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September is a fruitastic time of the year. Whether you are reaping the vegetable harvest or making wine and jams, it is a very satisfying time to watch all your hard work come to fruition.
It is relatively easy to create a fruit garden, so why not give it a try?

Unless you have a large garden or allotment it makes sense to plan which fruit you want to grow; gardens are generally too small and there’s usually not enough time to grow everything. It makes sense to grow your favourite fruit and those where freshness is an important part of the appeal. Consider ease of growing and whether special growing conditions are needed. Be aware that some fruit, such as peaches, need a hot, sunny site to do well. If your garden is shady, then stick to fruit that will tolerate these conditions.

Don’t forget that where space is retstricted, you can grow most fruit in containers. Training fruit into restricted forms, such as fans, up walls and fences takes up comparatively little room. Always make sure you choose fruit trees grafted onto dwarfing or semi-dwarfing rootstocks as this ensures trees keep to a reasonable size and are far more manageable than a towering standard tree.

Some fruits are perfectly happy to grow and crop well in a shady spot, whereas others need full sunlight and the warmth to yield well. Gardeners with small, enclosed gardens, balconies or courtyards may have a lot of shade. Even in shady, north- or east-facing aspects, such areas can be used to grow fruit such as alpine strawberries, acid cherries, red and white currants and gooseberries. Sunny, especially south- or west-facing aspects on the other hand, are ideal for growing almost any fruit, but especially sun lovers such as grapes, figs, peaches, nectarines and apricots.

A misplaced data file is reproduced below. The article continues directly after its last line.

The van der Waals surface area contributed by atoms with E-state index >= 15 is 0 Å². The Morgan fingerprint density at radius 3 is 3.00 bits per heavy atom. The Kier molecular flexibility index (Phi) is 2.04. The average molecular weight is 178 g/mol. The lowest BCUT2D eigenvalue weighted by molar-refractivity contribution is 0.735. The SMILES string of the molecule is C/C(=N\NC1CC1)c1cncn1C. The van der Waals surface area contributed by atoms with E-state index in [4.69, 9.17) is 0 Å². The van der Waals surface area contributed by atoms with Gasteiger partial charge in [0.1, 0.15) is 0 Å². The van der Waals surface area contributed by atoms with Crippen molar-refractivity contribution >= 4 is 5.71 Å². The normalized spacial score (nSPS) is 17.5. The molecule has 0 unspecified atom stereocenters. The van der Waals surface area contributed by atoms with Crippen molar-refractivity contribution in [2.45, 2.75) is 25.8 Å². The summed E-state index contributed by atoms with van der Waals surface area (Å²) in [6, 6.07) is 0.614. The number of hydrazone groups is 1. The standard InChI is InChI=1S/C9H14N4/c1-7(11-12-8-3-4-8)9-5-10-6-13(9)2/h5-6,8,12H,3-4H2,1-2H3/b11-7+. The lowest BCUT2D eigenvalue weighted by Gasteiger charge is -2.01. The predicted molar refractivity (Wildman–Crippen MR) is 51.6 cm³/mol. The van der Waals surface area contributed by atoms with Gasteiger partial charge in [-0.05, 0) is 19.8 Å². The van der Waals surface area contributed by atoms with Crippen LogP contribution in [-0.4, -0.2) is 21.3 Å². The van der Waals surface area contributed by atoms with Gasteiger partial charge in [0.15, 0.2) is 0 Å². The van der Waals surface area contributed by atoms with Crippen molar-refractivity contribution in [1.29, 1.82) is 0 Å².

Minimum temperatures are an important consideration – only truly hardy plants will crop reliably in gardens where the temperature frequently falls below freezing for long periods, during the winter. Gardeners in such conditions who want to grow tender crops such as citrus, pineapples or passion fruit will need the protection of a conservatory or heated greenhouse.

To successfully produce fruit, the flowers need pollinating. This is usually done by flying insects like honey bees, bumblebees, flies, beetles and wasps. Whereas most soft fruit produce compatible flowers and pollen and are therefore self-fertile, many fruit trees have self-incompatible flowers, meaning that they need another different cultivar of the same fruit that flowers at the same time growing nearby to pollinate their flowers.

Some fruit trees, such as ‘Victoria’ plums and ‘Stella’ cherries are self-fertile, so that insects pollinating their own flowers will lead to successful fruit set. This is ideal in a small garden as only one tree is needed to produce fruit. However, even self-fertile varieties tend to crop better when another cultivar is planted nearby for pollination.

Crab apples are particularly useful for pollinating apples as they produce an abundance of flowers over a long period.

So what are you waiting for? With all that choice, it really is time to get fruity.

Article by Alan Parker

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